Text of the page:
ASX-listed software company ordered to pay former executive $5.2m in landmark adverse action case

$5.2 million.

This is the damages bill that ASX-listed company, TechnologyOne, has been ordered to pay its former senior executive who was dismissed for having raised complaints of bullying.

It is understood to be a record compensation order in the Fair Work Division of the Federal Court, and an important reminder that adverse action claims give rise to uncapped compensation.

In Roohizadegan v TechnologyOne Limited (No 2) [20250] FCA 1407, the Court was satisfied that TechnologyOne’s former Victorian State Manager, on seven separate occasions, exercised a workplace right by making complaints in relation to bullied by his superiors (in the form of, among other allegations, being sworn at and exclusion from management meetings).

Critically for the employer, it failed to conduct any investigation in relation these matters before dismissing him, leading the Court to give a rather a scathing portrayal of TechnologyOne’s CEO and ultimate decision maker concerning the employee’s dismissal:

“He twice rejected professional HR advice that it would be unfair to dismiss Mr Roohizadegan on the basis of mere allegations. In the end, his choice was to stand with the bullies rather than the bullied. To achieve effective deterrence, CEOs in like positions need to know that such temptations as he faced are to be resisted: and that there will be a not insubstantial price for failing to do so.”

TechnologyOne has indicated it will appeal the decision.

Moores’ Commentary

In most cases, former employees looking to challenge a dismissal will invariably have a choice as to one of the following avenues:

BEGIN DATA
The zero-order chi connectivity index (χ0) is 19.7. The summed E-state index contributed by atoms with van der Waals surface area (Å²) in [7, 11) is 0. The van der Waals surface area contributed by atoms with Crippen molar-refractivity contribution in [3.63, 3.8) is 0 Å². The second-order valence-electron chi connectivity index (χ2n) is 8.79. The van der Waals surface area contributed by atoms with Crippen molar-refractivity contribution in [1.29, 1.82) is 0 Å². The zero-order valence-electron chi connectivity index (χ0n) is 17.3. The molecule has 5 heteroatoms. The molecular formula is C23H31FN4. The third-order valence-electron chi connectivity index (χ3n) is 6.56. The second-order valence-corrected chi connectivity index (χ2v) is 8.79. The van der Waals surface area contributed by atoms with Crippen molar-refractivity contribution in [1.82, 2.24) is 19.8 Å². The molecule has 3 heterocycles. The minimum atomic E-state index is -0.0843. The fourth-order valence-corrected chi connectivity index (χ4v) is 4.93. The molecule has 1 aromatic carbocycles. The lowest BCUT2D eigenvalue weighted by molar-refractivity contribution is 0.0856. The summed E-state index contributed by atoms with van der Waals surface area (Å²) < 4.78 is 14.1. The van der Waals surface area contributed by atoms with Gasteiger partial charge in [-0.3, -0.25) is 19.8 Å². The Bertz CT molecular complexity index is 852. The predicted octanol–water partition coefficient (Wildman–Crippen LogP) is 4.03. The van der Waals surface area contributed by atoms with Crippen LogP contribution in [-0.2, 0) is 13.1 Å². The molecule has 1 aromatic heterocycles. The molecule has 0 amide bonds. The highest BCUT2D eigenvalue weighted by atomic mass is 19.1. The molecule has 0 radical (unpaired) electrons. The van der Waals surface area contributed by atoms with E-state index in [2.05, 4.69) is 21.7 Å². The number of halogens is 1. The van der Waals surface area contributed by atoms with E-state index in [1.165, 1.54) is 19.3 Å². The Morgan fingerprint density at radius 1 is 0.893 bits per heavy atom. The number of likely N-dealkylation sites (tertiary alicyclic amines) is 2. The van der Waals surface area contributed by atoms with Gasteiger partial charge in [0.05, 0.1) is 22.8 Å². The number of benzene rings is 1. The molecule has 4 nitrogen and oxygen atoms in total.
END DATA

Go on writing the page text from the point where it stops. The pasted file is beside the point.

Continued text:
1. The traditional ‘unfair dismissal’ claim (which focuses on broad principles of fairness and proportionality);
  2. A ‘discrimination’ or ‘general protections’ claim (which alleges broadly that an employee was dismissed for a prohibited reason); and
  3. A breach of contract claim.

Since the introduction of the general protections provisions in 2010, there has been a growing trend in ex-employees favouring adverse action claims at the expense of the unfair dismissal regime. We expect the trend to now continue in light of this judgement.

Roohizadegan demonstrates that the remedies for a successful adverse claim can be significant and seemingly limitless.

The $5.2 m order for damages was comprised of:

  • $2,825,000 for future economic loss
  • $756,410 to compensate forgone share options
  • $1,590,000 in damages for breach of contract
  • $10,000 in general damages, and
  • $47,000 in penalties.

This is a stark contrast to claims in the unfair dismissal jurisdiction, whereby compensation is strictly capped by legislation at a maximum of six months’ lost wages (and is rarely more than 8 weeks’ lost wages).

How we can help

Given that the adverse action arena is becoming increasingly popular and heavily litigated, it’s important that employers understand their legal obligations and how to successfully navigate the legal landmines when responding to a complaint or claim.

Employers should:

  • Be aware of the potential for adverse action claims to arise following termination of employment.
  • Obtain advice before engaging in a disciplinary or dismissal process.
  • Be transparent and identify the lawful reason for the dismissal – the decision maker will ultimately be cross examined on the reasons leading to termination of employment.
  • Avoid multiple decision makers where possible, and remove those who are conflicted from the decision making process.
  • Ensure workplace decisions are appropriately documented. Be aware that all documents will be discoverable.

For more information or guidance regarding your legal obligations, please do not hesitate to contact us.